Gardening Tasks: May


Early May: transplant cool-weather-tolerant seedlings, such as:

  • lettuce

  • kale

  • broccoli

  • spinach

  • bok choy

  • peas

  • onions

  • carrots

  • radishes

This early planting does not need to be your whole crop of a certain vegetable for the year. In fact, it’s usually better to plant a small part of your garden with an early batch, and then plant a larger portion later for the main crop. For many vegetables, planting them more than once is the best way to lengthen your harvest season anyways.

For example, you can plant a few broccoli plants in early May, a few more at the end of May, and continue planting a few more broccoli plants every couple weeks until about the end of July.

The same method works for lettuce, spinach, bok choy, and most other greens (except for kale and Swiss chard, which produce new leaves for fresh harvests over a longer period of time).

Late May: plant heat-loving seedlings into your garden, such as:

  • tomatoes, peppers, eggplant

  • cucumbers, zucchini, squash, melons

Late May: seeds to plant in your garden

  • beans

  • carrots, beets, parsnips

  • cucumbers, zucchini, squash, melons (planting seeds + seedlings will extend your harvest; or, plant another group of seedlings in early June)

  • sweet corn

  • main crop of potatoes (a potato piece, not a seed)

Seeds to plant indoors:

  • lettuce, bok choy

  • broccoli, brussels sprouts, cabbage, cauliflower


  • Planting for Fall

The garden fills up quickly in May, once the weather and soil warm up. However, keep in mind that you may want some space to plant some seedlings mid-summer for fall harvests.

You do not necessarily have to leave empty space now, but think ahead to where space will become available when you harvest what you planted early.

In general, crops like lettuce, early carrots, radishes, early onions, peas, broccoli, spinach, will be harvested by early- to mid-summer, and new crops can be planted in their place.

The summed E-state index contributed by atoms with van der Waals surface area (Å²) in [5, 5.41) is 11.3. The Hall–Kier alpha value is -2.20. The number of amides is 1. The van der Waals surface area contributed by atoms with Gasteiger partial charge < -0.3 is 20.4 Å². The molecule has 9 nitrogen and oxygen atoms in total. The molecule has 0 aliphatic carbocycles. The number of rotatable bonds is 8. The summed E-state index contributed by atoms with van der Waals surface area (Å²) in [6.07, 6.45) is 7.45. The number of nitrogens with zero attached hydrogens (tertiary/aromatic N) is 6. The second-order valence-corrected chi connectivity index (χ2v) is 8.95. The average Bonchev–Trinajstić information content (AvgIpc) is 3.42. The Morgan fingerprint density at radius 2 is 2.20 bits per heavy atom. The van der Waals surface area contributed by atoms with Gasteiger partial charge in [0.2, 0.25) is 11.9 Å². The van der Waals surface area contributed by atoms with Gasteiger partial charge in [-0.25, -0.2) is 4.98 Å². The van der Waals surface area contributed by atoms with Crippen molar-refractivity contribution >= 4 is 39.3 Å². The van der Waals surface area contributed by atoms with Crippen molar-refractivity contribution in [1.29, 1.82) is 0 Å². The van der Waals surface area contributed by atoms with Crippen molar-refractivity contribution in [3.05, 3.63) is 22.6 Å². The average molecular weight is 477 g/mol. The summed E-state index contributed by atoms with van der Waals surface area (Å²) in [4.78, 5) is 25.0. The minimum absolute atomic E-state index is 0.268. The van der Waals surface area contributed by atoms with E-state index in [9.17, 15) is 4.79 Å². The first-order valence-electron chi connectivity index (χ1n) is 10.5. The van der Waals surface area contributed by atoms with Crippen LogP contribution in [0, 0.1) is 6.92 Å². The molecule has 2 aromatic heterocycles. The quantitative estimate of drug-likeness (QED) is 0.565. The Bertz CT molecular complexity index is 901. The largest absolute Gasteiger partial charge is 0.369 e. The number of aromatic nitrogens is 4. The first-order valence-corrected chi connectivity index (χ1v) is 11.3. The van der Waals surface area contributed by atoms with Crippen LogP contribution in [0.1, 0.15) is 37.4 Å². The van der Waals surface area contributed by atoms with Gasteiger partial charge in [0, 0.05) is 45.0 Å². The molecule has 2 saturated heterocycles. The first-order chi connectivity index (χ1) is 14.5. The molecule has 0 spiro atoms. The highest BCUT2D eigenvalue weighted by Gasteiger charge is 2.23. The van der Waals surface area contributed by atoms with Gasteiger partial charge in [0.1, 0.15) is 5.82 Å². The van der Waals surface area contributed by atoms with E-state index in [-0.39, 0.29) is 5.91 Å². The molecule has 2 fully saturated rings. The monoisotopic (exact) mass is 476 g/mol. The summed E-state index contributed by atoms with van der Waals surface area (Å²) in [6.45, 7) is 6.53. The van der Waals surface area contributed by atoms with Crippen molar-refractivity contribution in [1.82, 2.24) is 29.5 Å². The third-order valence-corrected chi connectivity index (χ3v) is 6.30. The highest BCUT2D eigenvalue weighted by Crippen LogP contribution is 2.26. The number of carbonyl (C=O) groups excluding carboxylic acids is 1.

• Trellising

When you figure out where you want to plant crops that require trellising, you can then think about what kind of trellising will work best for that crop.

Sometimes it works the other way: consider where trellising is most appropriate, and plan to plant your crop in that location.

Most vegetables will grow a lot taller than we expect, so it’s good to plan for trellising that is at least 5 - 6 feet tall. Opt for sturdy materials: you’ll be glad for them when the plants are in full production.

One of the best options: metal T-posts. These can be pounded into the ground with minimal effort, and can support a lot of weight. They also store very easily, and take up little room. If you don’t have any T-posts, scout around for some. They’re not very expensive to buy new (especially considering their long life span), but you may also find used posts around.

(More info is coming soon on trellising.)

  • Irrigation

It’s hard to think about irrigation when it’s raining every other day and the ground is super-saturated. But - the time will come in a few weeks when the ground is dry, and all your little seedlings are thirsty.

There are 4 main types of irrigation to consider for home gardens:

a) a watering can (if your garden is small)

b) a hose with a nozzle on the end that delivers a gentle spray of water (suitable for small gardens)

c) drip irrigation

d) sprinkler irrigation

A small investment in some type of watering equipment will be worthwhile over the course of the season - especially if you can save a lot of time watering.

(More info is coming soon on irrigation.)


Add a fresh layer of mulch to perennial vegetables

Remove old raspberry canes

Prepare landscape fabric, if you’ll be using some at planting time

Check your inventory of tools, and make sure they’re ready to use. Some to consider, that you may need, depending on your gardening system: a hoe or two, digging fork, shovel, rake, trowel.